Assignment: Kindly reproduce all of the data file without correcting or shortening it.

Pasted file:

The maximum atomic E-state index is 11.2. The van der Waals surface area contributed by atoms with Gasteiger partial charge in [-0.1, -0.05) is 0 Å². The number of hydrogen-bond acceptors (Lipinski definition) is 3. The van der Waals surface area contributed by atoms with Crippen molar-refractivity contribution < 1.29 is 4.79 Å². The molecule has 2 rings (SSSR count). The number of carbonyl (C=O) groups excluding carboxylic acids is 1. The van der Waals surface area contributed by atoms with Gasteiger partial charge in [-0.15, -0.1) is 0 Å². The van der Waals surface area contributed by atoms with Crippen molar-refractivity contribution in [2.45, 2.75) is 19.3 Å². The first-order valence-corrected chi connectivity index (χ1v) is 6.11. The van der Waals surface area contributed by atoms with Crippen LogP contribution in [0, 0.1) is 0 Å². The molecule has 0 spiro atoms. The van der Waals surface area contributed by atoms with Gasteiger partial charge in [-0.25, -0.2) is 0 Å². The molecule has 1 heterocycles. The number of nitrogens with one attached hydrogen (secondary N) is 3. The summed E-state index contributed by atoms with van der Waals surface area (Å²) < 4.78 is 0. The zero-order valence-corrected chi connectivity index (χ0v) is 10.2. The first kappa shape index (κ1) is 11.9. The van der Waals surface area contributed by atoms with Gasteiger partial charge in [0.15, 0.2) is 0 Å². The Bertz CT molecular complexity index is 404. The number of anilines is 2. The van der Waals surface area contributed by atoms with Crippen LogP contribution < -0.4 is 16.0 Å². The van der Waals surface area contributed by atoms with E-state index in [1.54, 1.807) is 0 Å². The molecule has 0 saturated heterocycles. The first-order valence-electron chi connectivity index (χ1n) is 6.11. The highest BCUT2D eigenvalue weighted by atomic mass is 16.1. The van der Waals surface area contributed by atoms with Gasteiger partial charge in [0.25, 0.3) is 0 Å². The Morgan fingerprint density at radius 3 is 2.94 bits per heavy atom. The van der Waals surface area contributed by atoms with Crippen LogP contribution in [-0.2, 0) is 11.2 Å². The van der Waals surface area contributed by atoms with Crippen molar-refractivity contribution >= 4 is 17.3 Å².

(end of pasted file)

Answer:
The maximum atomic E-state index is 11.2. The van der Waals surface area contributed by atoms with Gasteiger partial charge in [-0.1, -0.05) is 0 Å². The number of hydrogen-bond acceptors (Lipinski definition) is 3. The van der Waals surface area contributed by atoms with Crippen molar-refractivity contribution < 1.29 is 4.79 Å². The molecule has 2 rings (SSSR count). The number of carbonyl (C=O) groups excluding carboxylic acids is 1. The van der Waals surface area contributed by atoms with Gasteiger partial charge in [-0.15, -0.1) is 0 Å². The van der Waals surface area contributed by atoms with Crippen molar-refractivity contribution in [2.45, 2.75) is 19.3 Å². The first-order valence-corrected chi connectivity index (χ1v) is 6.11. The van der Waals surface area contributed by atoms with Crippen LogP contribution in [0, 0.1) is 0 Å². The molecule has 0 spiro atoms. The van der Waals surface area contributed by atoms with Gasteiger partial charge in [-0.25, -0.2) is 0 Å². The molecule has 1 heterocycles. The number of nitrogens with one attached hydrogen (secondary N) is 3. The summed E-state index contributed by atoms with van der Waals surface area (Å²) < 4.78 is 0. The zero-order valence-corrected chi connectivity index (χ0v) is 10.2. The first kappa shape index (κ1) is 11.9. The van der Waals surface area contributed by atoms with Gasteiger partial charge in [0.15, 0.2) is 0 Å². The Bertz CT molecular complexity index is 404. The number of anilines is 2. The van der Waals surface area contributed by atoms with Crippen LogP contribution < -0.4 is 16.0 Å². The van der Waals surface area contributed by atoms with E-state index in [1.54, 1.807) is 0 Å². The molecule has 0 saturated heterocycles. The first-order valence-electron chi connectivity index (χ1n) is 6.11. The highest BCUT2D eigenvalue weighted by atomic mass is 16.1. The van der Waals surface area contributed by atoms with Gasteiger partial charge in [0.25, 0.3) is 0 Å². The Morgan fingerprint density at radius 3 is 2.94 bits per heavy atom. The van der Waals surface area contributed by atoms with Crippen LogP contribution in [-0.2, 0) is 11.2 Å². The van der Waals surface area contributed by atoms with Crippen molar-refractivity contribution >= 4 is 17.3 Å².